In a concerning revelation, the Pakistan Institute of Medical Sciences (Pims) in Islamabad is facing a dire shortage of chlorinated water, leaving employees, patients, and their families vulnerable to the deadly Naegleria infection. Despite repeated advisories from the National Institute of Health (NIH) about preventing and controlling Naegleria, this crucial issue remains unresolved.
Naegleria fowleri, a single-cell amoeba, is responsible for primary amoebic meningoencephalitis (PAM) or naegleriasis, an infection that invariably leads to fatalities. This amoeba thrives in warm freshwater sources such as lakes, pools, rivers, and hot springs.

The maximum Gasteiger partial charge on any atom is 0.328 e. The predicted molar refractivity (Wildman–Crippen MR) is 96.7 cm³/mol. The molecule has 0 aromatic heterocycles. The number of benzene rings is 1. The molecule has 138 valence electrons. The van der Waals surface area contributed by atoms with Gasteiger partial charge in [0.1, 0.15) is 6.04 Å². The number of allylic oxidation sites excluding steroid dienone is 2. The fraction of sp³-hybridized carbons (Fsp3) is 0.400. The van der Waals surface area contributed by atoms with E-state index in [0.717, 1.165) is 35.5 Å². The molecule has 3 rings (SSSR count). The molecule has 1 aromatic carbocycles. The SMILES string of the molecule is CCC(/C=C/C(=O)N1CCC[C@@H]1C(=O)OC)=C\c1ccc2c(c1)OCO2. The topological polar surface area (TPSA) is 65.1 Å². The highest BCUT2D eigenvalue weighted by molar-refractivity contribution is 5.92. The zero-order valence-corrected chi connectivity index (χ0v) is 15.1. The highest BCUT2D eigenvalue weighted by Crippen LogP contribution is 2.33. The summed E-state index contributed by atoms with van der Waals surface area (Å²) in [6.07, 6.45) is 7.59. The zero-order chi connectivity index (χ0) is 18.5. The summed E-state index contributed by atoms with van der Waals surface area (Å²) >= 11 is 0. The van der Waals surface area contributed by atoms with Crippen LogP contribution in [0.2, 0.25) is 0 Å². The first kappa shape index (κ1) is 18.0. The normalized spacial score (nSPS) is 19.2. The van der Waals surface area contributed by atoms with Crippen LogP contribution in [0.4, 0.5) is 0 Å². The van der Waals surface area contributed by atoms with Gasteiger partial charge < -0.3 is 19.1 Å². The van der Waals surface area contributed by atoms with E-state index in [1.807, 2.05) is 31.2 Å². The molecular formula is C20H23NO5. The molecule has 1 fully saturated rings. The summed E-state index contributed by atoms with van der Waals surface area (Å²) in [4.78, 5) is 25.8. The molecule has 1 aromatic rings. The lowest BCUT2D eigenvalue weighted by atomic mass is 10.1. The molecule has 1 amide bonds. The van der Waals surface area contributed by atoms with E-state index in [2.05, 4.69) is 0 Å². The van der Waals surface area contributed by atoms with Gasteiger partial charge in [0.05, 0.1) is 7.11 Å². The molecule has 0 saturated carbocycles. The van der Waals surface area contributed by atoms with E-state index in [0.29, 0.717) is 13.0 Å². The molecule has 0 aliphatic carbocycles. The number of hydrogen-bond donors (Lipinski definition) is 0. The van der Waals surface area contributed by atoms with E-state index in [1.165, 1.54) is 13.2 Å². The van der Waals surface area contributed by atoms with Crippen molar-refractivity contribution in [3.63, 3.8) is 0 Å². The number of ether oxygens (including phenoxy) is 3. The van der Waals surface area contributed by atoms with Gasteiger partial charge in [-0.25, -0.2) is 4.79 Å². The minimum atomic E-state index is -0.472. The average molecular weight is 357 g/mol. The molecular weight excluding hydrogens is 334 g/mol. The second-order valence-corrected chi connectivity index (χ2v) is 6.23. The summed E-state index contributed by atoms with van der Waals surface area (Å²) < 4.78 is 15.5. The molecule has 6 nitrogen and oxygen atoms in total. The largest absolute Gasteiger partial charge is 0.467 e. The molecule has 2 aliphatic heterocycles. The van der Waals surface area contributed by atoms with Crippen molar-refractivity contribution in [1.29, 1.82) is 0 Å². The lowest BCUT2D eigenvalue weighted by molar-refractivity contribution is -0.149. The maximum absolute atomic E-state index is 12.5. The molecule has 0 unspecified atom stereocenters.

Pims, with approximately 10,000 daily patients and an additional 10,000 attendants, has become a potential hotspot for Naegleria transmission. Drastic measures are needed to safeguard the public. Chlorinated water is essential as it effectively kills the amoeba and prevents infections.
Unfortunately, Pims currently lacks this crucial facility, forcing people to use non-chlorinated water for ablutions, posing a significant risk. Dr. Aneeza Jalil, the Pims spokesperson, could not be reached for comment, and the Ministry of National Health Services has promised to investigate the matter.
As the capital’s premier hospital, Pims must urgently address this issue to protect thousands from Naegleria infection.